Housing Options

Whether looking for a home to rent or part own, there are a range of housing options available to you regardless of your situation.

Below is a brief description of some of your housing options. More information can be found on the Shelter Scotland website. If you want more detailed information about options in your local area, please contact the relevant landlord or your Local Authority (Council).

1. Social/Affordable Housing

This is when you rent a property from your Local Authority (Council), a Housing Association or other Registered Social Landlord. Anyone over the age of 16 can apply for social/affordable housing in Scotland. Social Housing covers a range of housing such as:

General Needs - Accommodation generally built with no specific needs in mind. These properties are suitable for families, singles, or couples.

Amenity Housing - Accommodation that is specifically designed with older people in mind. Properties will have characteristics such as walk-in-showers; grab rails; anti-slip flooring; no stairs and no on-site support. Priority is given to applicants of a certain age.

Adapted Housing - Properties that have special adaptations, such as level access showers, low level kitchens, wheelchair adapted. Priority for these properties will be given to those with medical need for the adaptations.

Sheltered Housing - Accommodation with a 24-hour emergency help alarm system fitted, ideal for older people who wish to remain independent but may need to summon support easily.

Independent Living - Properties for the over 55 who can live independently but who would like the benefit of some on site housing support and a community atmosphere. 24-hour telecare service is included for added safety.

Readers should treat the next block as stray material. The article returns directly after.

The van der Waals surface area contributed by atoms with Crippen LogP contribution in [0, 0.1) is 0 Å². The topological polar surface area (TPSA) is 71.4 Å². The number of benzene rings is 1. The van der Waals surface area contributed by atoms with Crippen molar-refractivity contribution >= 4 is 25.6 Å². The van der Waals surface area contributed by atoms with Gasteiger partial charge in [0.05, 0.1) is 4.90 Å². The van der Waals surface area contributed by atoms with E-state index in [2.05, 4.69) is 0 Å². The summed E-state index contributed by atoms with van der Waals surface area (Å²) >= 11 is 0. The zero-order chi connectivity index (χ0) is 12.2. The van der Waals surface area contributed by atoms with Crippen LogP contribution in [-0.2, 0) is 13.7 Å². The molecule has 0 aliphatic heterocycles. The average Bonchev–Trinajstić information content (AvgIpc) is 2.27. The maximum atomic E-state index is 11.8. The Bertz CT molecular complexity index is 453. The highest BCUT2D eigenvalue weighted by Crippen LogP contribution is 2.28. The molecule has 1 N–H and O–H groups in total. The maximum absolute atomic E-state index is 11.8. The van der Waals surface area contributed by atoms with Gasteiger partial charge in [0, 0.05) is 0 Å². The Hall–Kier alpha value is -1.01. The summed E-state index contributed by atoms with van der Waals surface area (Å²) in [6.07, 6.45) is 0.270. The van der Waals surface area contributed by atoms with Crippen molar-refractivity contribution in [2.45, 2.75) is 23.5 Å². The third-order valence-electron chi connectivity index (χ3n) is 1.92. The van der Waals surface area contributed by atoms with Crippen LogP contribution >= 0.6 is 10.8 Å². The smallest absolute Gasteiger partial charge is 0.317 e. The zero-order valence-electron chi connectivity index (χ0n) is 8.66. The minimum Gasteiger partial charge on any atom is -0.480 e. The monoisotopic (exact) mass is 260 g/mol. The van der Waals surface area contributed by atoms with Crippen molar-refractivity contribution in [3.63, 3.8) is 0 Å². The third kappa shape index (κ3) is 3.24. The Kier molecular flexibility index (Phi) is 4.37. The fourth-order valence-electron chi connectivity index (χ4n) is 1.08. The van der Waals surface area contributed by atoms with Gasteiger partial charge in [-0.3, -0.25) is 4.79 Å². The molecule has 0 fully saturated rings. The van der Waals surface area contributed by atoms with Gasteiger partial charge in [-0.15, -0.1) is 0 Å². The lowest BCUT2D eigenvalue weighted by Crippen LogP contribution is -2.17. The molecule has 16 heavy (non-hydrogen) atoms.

Once you have submitted an application, it will be reviewed to determine any priority you may be entitled to. Properties are allocated to applicants dependent on their need for housing. Those with the highest priority will be housed first. This does not mean those with lower or no priority won’t be rehoused; it may just take much longer as there are a limited number of empty properties available. If you have low or no priority you can improve your chances of finding a new home by considering one or more of the options below.

Before being offered a property, someone may need to visit you in your current home to confirm your circumstances, for example, check whether it is overcrowded or unsuitable for you to live in.

1.1 Mutual Exchange

Scottish Secure Tenants have the right to apply for a mutual exchange. You can apply to swap properties with a Council or Housing Association tenant, but you need the consent of both Landlords before you can move.

A mutual exchange may be another option to help resolve your housing need, but it is up to you to find someone to exchange with.

Please check with your landlord, who will be able to provide further information about how to search for someone to exchange with.

2. Mid-Market Rent

Mid-market rent is a form of affordable housing. Tenants generally pay a lower rent than people who rent privately, but more than social housing tenants. Mid-market rent may be suitable for people who have low or no priority for affordable housing but have an income that is not quite enough to afford home ownership or private sector rents; or for people with a lower income trying to save for a deposit to buy.